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Showing: 11-20 results of 42

Confession There is a woman in the state of Nevada to whom I once lied continuously, consistently, and shamelessly, for the matter of a couple of hours. I don't want to apologize to her. Far be it from me. But I do want to explain. Unfortunately, I do not know her name, much less her present address. If her eyes should chance upon these lines, I hope she will write to me. It was in Reno, Nevada, in the summer of 1892. Also, it was fair-time,... more...

CHAPTER I—THE DESCENT “But you can’t do it, you know,” friends said, to whom I applied for assistance in the matter of sinking myself down into the East End of London.  “You had better see the police for a guide,” they added, on second thought, painfully endeavouring to adjust themselves to the psychological processes of a madman who had come to them with better credentials than brains. “But I... more...

THE NIGHT-BORN It was in the old Alta-Inyo Club—a warm night for San Francisco—and through the open windows, hushed and far, came the brawl of the streets. The talk had led on from the Graft Prosecution and the latest signs that the town was to be run wide open, down through all the grotesque sordidness and rottenness of man-hate and man-meanness, until the name of O'Brien was mentioned—O'Brien, the promising young pugilist who... more...

CHAPTER I From the first the voyage was going wrong.  Routed out of my hotel on a bitter March morning, I had crossed Baltimore and reached the pier-end precisely on time.  At nine o’clock the tug was to have taken me down the bay and put me on board the Elsinore, and with growing irritation I sat frozen inside my taxicab and waited.  On the seat, outside, the driver and Wada sat hunched in a temperature perhaps half a... more...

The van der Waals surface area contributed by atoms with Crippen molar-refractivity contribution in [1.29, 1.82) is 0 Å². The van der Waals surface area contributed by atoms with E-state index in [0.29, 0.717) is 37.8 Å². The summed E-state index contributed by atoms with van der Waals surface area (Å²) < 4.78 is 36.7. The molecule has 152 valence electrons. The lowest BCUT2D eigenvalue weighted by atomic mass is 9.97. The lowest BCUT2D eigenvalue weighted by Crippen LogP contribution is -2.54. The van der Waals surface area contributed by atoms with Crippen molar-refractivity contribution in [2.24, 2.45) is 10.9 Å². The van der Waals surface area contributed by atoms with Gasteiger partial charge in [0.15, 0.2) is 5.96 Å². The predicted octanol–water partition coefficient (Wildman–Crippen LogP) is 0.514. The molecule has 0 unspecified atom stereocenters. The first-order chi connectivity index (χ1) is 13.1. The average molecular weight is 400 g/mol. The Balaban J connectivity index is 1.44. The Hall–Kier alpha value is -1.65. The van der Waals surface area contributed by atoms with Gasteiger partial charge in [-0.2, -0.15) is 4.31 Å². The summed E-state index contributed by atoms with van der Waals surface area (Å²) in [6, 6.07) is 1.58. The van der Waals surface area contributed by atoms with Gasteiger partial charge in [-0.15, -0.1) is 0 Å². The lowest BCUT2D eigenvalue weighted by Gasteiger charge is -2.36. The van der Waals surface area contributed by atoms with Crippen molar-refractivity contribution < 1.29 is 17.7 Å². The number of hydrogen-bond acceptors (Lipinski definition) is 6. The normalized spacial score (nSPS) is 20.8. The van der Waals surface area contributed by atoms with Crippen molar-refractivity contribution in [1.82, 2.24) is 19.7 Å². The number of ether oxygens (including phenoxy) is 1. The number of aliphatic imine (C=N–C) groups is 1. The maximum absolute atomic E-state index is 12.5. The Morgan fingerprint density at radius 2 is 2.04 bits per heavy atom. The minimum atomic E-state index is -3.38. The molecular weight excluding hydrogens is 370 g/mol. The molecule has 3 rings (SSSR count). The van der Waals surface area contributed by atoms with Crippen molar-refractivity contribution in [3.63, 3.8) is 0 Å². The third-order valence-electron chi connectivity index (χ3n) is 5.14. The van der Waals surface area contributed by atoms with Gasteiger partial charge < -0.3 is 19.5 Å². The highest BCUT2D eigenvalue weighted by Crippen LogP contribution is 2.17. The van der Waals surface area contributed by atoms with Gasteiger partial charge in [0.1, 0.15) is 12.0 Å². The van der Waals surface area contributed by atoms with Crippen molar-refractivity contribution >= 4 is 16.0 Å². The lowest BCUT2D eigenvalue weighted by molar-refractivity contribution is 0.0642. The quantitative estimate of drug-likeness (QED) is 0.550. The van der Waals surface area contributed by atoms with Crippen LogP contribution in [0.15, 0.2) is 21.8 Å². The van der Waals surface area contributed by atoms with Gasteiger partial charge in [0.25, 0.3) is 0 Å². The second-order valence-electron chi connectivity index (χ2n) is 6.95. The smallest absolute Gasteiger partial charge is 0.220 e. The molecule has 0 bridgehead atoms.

CHAPTER I He awoke in the dark. His awakening was simple, easy, without movement save for the eyes that opened and made him aware of darkness. Unlike most, who must feel and grope and listen to, and contact with, the world about them, he knew himself on the moment of awakening, instantly identifying himself in time and place and personality. After the lapsed hours of sleep he took up, without effort, the interrupted tale of his days. He knew... more...


FROM DANE KEMPTON TO HERBERT WACE London,        3 a Queen's Road, Chelsea, S.W.August 14, 19—.     Yesterday I wrote formally, rising to the occasion like the conventional happy father rather than the man who believes in the miracle and lives for it. Yesterday I stinted myself. I took you in my arms, glad of what is and stately with respect for the fulness of your manhood. It is... more...

CHAPTER I All my life I have had an awareness of other times and places.  I have been aware of other persons in me.—Oh, and trust me, so have you, my reader that is to be.  Read back into your childhood, and this sense of awareness I speak of will be remembered as an experience of your childhood.  You were then not fixed, not crystallized.  You were plastic, a soul in flux, a consciousness and an identity in the process... more...

CHAPTER I MY EAGLE The soft summer wind stirs the redwoods, and Wild-Water ripples sweet cadences over its mossy stones. There are butterflies in the sunshine, and from everywhere arises the drowsy hum of bees. It is so quiet and peaceful, and I sit here, and ponder, and am restless. It is the quiet that makes me restless. It seems unreal. All the world is quiet, but it is the quiet before the storm. I strain my ears, and all my senses, for... more...

THE HOUSE OF PRIDE Percival Ford wondered why he had come.  He did not dance.  He did not care much for army people.  Yet he knew them all—gliding and revolving there on the broad lanai of the Seaside, the officers in their fresh-starched uniforms of white, the civilians in white and black, and the women bare of shoulders and arms.  After two years in Honolulu the Twentieth was departing to its new station in Alaska,... more...

THE GOD OF HIS FATHERS I On every hand stretched the forest primeval,—the home of noisy comedy and silent tragedy.  Here the struggle for survival continued to wage with all its ancient brutality.  Briton and Russian were still to overlap in the Land of the Rainbow’s End—and this was the very heart of it—nor had Yankee gold yet purchased its vast domain.  The wolf-pack still clung to the flank of the... more...